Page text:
Belonging to Life
A Reflection on Movement and Meditation
Throughout my life I have been drawn to contemplation, meditation and movement. As a child, my love of movement carried me into the world of dance, where I have developed and worked as a dancer and choreographer for many decades. If you had met me as a five year old child, and asked me what I wanted to be when I grew up, I would have responded with full confidence that I planned on being a dancer and a nurse. I never became a nurse. However, a fundamental interest in healing, and serving the larger world shaped and guided my journey over the years. I also learned to love the natural world, and the animal world from my parents who were both from farming families. I continue to believe that this connection to nature has served as a foundation for the somatic inquiries in which I have been engaged.
Despite the many gifts of my childhood, another powerful shaping force in my life was paradoxically the feeling that I really didn’t belong anywhere. I was a highly sensitive child who felt and expressed emotions deeply. I grew up with loving and well-meaning parents who did not have the emotional resources to respond to the depth of my feeling. The result of not being met emotionally was that I struggled with feeling abandoned and unrecognized. I spent many hours in an interior world of imagination, realms of light, prayer, and long conversations with the understanding community of stuffed animals on my bed. For years, I felt great secret anguish behind my very accomplished, public, outgoing persona.
I now value the wisdom of that child and her early choices. I see how my interior struggle was a guiding force for future learning. I eventually found my way into different therapy situations, and I have continued a life-long interest in the field of psychology. I met the teachings of Hazrat Inayat Khan, and the Sufi Order of the West, where I felt an attunement to the perspectives and philosophy of that mystical path. I also had the blessing twenty-five years ago of meeting Emilie Conrad, founder of the somatic practice Continuum Movement. Continuum forever changed my understanding of embodiment, movement, and how we all intimately belong to life.
I am sharing a small part of my personal story to begin this reflection, because the silent worlds of movement and meditation are subjectively experienced. What follows is an offering from my experience.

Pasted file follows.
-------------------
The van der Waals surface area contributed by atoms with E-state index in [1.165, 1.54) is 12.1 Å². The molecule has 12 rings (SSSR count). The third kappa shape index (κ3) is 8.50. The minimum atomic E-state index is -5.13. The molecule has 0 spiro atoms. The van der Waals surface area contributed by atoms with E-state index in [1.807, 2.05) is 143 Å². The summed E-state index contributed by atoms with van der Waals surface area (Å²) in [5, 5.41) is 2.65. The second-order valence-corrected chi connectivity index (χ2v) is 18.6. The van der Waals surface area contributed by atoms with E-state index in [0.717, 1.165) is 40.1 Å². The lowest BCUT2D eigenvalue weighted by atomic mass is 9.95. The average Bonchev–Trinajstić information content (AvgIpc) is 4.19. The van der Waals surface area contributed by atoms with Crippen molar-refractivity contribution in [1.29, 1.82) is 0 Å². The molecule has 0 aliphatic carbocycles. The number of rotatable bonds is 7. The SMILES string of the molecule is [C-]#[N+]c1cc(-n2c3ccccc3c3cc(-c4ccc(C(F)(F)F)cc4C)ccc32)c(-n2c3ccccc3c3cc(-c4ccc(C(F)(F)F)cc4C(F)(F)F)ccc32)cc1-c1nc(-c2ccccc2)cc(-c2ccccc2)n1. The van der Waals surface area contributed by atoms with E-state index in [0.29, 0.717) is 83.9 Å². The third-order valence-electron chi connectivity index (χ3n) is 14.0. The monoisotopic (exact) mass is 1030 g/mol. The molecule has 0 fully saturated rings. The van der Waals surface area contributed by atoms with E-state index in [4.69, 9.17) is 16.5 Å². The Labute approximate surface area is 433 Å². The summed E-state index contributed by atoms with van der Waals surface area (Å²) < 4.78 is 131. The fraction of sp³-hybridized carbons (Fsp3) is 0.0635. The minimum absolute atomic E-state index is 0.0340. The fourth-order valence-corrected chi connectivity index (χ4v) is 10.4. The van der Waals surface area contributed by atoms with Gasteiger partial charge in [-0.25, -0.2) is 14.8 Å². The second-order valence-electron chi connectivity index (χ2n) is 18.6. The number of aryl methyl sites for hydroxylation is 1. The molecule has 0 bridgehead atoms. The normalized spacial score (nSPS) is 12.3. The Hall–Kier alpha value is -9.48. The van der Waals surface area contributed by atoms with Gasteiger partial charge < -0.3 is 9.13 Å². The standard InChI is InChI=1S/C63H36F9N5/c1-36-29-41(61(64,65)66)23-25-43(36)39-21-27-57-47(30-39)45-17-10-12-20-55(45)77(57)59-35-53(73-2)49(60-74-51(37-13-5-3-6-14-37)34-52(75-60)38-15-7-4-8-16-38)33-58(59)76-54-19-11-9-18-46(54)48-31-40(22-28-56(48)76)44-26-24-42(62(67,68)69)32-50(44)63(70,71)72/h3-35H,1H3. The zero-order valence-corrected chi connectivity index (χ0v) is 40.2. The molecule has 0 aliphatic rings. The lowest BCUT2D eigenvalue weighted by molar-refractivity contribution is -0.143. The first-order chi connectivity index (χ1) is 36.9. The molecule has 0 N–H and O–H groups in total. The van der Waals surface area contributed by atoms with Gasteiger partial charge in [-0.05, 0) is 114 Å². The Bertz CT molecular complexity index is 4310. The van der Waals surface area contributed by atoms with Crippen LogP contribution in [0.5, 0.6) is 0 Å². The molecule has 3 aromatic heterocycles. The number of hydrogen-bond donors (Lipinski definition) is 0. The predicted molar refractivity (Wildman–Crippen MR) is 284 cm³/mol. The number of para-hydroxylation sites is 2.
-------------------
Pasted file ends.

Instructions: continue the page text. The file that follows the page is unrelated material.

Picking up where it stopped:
When I began meditation, I considered it to be a refuge of complete stillness and release of thought: a place of rest where we would allow our spirit to leave the prison of our bodies and flow freely into higher realms of light and consciousness. I had many moments in my youthful meditating life when I wished I could just let go of the struggle of this physical life, and solely live in the magnificent realms of light I experienced. My problem was that I also loved the joy and physicality of dancing where I felt myself in total communion with the music. This was a passion that propelled my life, and I believe it often saved my life. I felt totally empowered when I was dancing. I considered the movement of my body to be an external activity that I was in absolute control of directing: such as the combinations of steps I did as a dancer, walking across the floor, stretching, lifting an object, or standing up and sitting down. That mastery was an important resource of self-confidence and identity in my early years.
As the years went by, I began to wonder how I could bring these two worlds together. I wondered how my dancing could reflect the realms of light and beauty I experienced in meditation. In meditation, I began to wonder how my body could go with me into those expanded states of consciousness. It was through meeting the somatic practice of Continuum Movement, that I began to learn my way into these questions.
Continuum offers a completely different understanding of the body than what Western Culture believes a body to be. It was world changing for me to consider that the body is an expression of an ancient unfolding planetary process, comprised of approximately 70% water that is in constant motion, instead of a solid stable form. I learned that water is liquid crystalline. Every cell in the body is made of this sensitive pulsing substance capable of receiving and transmitting information. Core teachings from many wisdom traditions, and the scientific world all emphasize that life is a process of constant change. I resonated with that idea, but I never fully grasped its significance. I needed the experience of life as movement for that truth to metabolize and grow within me.
When I speak of movement now, I am speaking about a primary movement of life. Most of us understand that any living system needs water to survive. However, we often overlook the fact that the movement of water itself has shaped all life forms: from our development in the fluid environment of our mother’s womb, to the arcing shapes of trees, meandering rivers, curved stones, unfurling plants, and the wavelike landscape of mountains. Western culture tends to emphasize static form and facts. The perspective of Continuum is that all form is the result of movement. The entire living universe is a process of fluid movement.